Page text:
During my daily “free period,” I initially took my math homework to the ragged lawn. But I was immediately approached by two men who wanted something I didn’t understand. Both wore heavy gold chains and 3-piece suits, one glittery silver lamé. Both carried beepers, hair slick with tonic, gaudy rings. Although I felt uneasy and strangely angry, I had no idea why. To their credit, they quickly realized that my skills were much too limited in their area of expertise, and we amicably parted ways. It would be years before I understood the near-miss transaction that took place. Such was daily life at Hollywood High.

Still, the encounter left me with a vague anxiety about sitting on the lawn, so I offered to tutor students in math and English, which gave me a classroom during my free periods. Suddenly, to my complete shock, being a nerd was viewed as valuable. I remember the first time a student approached me at lunch, asking for help with math, and it hit me: nobody in my new school judged me for being a brain in overdrive. I began to understand that openness and acceptance were more than abstract concepts for the greater good. They were powerful, empowering, and founded on diversity. Those teens who approached me for tutoring gave me more than they’d ever know.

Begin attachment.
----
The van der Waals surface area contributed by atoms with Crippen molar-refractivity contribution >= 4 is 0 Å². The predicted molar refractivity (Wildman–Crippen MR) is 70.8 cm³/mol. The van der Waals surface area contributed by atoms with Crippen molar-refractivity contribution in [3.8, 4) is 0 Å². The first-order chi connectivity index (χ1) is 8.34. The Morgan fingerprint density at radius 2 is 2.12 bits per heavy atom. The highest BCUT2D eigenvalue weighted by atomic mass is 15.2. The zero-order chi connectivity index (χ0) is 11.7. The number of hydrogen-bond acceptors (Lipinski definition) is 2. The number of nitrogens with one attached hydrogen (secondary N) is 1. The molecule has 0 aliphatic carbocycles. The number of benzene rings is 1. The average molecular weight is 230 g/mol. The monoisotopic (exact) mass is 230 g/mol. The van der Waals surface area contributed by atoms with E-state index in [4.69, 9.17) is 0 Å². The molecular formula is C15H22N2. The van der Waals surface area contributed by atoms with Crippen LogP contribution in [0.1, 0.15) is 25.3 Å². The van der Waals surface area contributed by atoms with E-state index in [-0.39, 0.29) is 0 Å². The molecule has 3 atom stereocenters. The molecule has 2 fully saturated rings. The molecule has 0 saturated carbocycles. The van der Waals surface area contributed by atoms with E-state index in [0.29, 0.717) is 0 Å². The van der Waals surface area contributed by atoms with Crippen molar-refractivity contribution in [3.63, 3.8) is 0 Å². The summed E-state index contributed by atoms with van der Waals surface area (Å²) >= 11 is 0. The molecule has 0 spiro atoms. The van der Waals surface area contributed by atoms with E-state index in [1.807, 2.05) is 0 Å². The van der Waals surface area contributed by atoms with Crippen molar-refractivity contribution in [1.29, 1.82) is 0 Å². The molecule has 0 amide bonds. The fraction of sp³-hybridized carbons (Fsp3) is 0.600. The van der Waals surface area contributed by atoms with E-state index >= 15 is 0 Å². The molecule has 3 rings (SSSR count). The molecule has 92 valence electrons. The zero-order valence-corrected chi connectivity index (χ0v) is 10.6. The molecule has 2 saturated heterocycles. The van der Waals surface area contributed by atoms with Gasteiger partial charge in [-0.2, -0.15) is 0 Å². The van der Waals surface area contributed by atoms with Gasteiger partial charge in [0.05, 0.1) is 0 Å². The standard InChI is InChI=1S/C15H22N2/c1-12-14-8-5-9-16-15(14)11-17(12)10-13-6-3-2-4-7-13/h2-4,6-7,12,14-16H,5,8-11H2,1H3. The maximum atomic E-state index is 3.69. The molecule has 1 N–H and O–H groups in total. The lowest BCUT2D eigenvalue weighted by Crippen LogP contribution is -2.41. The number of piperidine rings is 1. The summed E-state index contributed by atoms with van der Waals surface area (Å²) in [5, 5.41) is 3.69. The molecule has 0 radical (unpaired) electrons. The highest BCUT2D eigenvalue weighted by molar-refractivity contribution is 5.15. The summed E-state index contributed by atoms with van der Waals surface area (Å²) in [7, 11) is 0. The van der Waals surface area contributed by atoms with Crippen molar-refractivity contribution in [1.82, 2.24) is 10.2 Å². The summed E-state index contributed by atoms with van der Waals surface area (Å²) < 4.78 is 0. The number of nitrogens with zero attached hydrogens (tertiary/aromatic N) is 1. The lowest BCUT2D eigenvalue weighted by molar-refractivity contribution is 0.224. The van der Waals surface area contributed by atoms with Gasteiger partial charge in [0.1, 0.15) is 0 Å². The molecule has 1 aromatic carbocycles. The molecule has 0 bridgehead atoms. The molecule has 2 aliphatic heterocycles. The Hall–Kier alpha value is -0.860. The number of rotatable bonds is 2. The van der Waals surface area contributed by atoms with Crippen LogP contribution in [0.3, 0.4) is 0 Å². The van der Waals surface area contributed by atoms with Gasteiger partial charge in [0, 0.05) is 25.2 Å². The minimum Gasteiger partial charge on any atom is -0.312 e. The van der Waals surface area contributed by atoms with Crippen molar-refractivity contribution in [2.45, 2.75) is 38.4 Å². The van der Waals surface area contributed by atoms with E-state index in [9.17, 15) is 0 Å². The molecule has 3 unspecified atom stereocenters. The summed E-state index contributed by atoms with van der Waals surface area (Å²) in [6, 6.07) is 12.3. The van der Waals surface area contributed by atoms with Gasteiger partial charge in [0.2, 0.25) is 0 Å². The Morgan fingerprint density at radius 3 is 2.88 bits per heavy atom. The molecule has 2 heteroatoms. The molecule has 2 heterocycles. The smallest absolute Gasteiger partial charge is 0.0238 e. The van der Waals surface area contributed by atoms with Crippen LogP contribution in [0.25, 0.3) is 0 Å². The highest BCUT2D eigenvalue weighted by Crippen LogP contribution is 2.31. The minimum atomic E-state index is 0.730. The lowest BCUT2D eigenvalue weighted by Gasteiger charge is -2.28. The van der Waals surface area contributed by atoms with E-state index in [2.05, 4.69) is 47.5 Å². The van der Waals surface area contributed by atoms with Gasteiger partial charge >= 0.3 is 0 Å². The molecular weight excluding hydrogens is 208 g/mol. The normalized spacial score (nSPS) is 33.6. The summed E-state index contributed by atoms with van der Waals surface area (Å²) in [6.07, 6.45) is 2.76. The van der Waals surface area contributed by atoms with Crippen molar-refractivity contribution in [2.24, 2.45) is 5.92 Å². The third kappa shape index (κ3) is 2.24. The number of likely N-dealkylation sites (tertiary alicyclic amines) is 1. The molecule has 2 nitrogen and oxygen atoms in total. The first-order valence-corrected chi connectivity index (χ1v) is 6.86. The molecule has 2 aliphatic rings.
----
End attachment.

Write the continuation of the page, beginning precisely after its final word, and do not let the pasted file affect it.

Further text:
As a young nerd hitting her stride, I never expected that the biggest influence on my high school years would be the girls basketball team. I was not at all athletic, and joining a sports team had never before crossed my mind. But my new P.E. teacher knew the basketball team needed girls, and she astutely recognized that I needed a team. She sent me to talk to the coach. At practice after school that afternoon, a girl approached, introduced herself, and kindly taught me the meaning of a “zone defense.” She missed the next three practices and was kicked off the team. It turned out she took a job after school. Her family needed money for food. I understood why the team struggled to find enough girls.

Some of the team’s behavior was startling to a prep-school escapee. They cussed with impressive fluency — their language percussive and unprintable — brazenly uninhibited in front of our coach. They crashed into each other as they scrimmaged, and pounded forward with no apology. I obediently did the drills, following instructions, not speaking a word, drawn to their rugged charisma. They were hilariously unholy and the adolescent in me, hidden under layers of mannerly convention and astronomic grades, began to shake off the shackles.